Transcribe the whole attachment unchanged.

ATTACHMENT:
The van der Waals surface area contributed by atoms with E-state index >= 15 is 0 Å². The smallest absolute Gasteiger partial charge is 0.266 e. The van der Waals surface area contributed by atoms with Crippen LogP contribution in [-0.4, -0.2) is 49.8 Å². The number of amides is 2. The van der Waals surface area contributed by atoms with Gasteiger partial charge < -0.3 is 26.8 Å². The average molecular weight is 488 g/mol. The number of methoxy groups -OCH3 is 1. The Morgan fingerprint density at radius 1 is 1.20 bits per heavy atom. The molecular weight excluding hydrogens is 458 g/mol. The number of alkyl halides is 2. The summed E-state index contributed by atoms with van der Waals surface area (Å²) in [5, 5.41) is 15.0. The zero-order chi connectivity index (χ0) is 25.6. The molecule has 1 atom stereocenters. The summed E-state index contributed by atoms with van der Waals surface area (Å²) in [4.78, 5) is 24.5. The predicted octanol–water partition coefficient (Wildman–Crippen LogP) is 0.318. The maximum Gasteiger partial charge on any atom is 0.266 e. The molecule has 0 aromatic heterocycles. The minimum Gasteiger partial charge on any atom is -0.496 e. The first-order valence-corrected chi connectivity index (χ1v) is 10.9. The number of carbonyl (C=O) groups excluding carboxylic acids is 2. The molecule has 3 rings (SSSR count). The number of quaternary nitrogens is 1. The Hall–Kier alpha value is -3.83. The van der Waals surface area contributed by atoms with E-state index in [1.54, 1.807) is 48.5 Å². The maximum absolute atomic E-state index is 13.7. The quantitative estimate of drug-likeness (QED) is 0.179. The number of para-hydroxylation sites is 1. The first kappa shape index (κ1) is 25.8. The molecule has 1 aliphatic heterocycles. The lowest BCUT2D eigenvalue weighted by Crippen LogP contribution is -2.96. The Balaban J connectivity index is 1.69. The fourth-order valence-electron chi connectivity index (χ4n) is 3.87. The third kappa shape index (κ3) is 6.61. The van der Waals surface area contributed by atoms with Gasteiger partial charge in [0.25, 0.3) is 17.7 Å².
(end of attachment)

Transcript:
The van der Waals surface area contributed by atoms with E-state index >= 15 is 0 Å². The smallest absolute Gasteiger partial charge is 0.266 e. The van der Waals surface area contributed by atoms with Crippen LogP contribution in [-0.4, -0.2) is 49.8 Å². The number of amides is 2. The van der Waals surface area contributed by atoms with Gasteiger partial charge < -0.3 is 26.8 Å². The average molecular weight is 488 g/mol. The number of methoxy groups -OCH3 is 1. The Morgan fingerprint density at radius 1 is 1.20 bits per heavy atom. The molecular weight excluding hydrogens is 458 g/mol. The number of alkyl halides is 2. The summed E-state index contributed by atoms with van der Waals surface area (Å²) in [5, 5.41) is 15.0. The zero-order chi connectivity index (χ0) is 25.6. The molecule has 1 atom stereocenters. The summed E-state index contributed by atoms with van der Waals surface area (Å²) in [4.78, 5) is 24.5. The predicted octanol–water partition coefficient (Wildman–Crippen LogP) is 0.318. The maximum Gasteiger partial charge on any atom is 0.266 e. The molecule has 0 aromatic heterocycles. The minimum Gasteiger partial charge on any atom is -0.496 e. The first-order valence-corrected chi connectivity index (χ1v) is 10.9. The number of carbonyl (C=O) groups excluding carboxylic acids is 2. The molecule has 3 rings (SSSR count). The number of quaternary nitrogens is 1. The Hall–Kier alpha value is -3.83. The van der Waals surface area contributed by atoms with E-state index in [1.54, 1.807) is 48.5 Å². The maximum absolute atomic E-state index is 13.7. The quantitative estimate of drug-likeness (QED) is 0.179. The number of para-hydroxylation sites is 1. The first kappa shape index (κ1) is 25.8. The molecule has 1 aliphatic heterocycles. The lowest BCUT2D eigenvalue weighted by Crippen LogP contribution is -2.96. The Balaban J connectivity index is 1.69. The fourth-order valence-electron chi connectivity index (χ4n) is 3.87. The third kappa shape index (κ3) is 6.61. The van der Waals surface area contributed by atoms with Gasteiger partial charge in [0.25, 0.3) is 17.7 Å².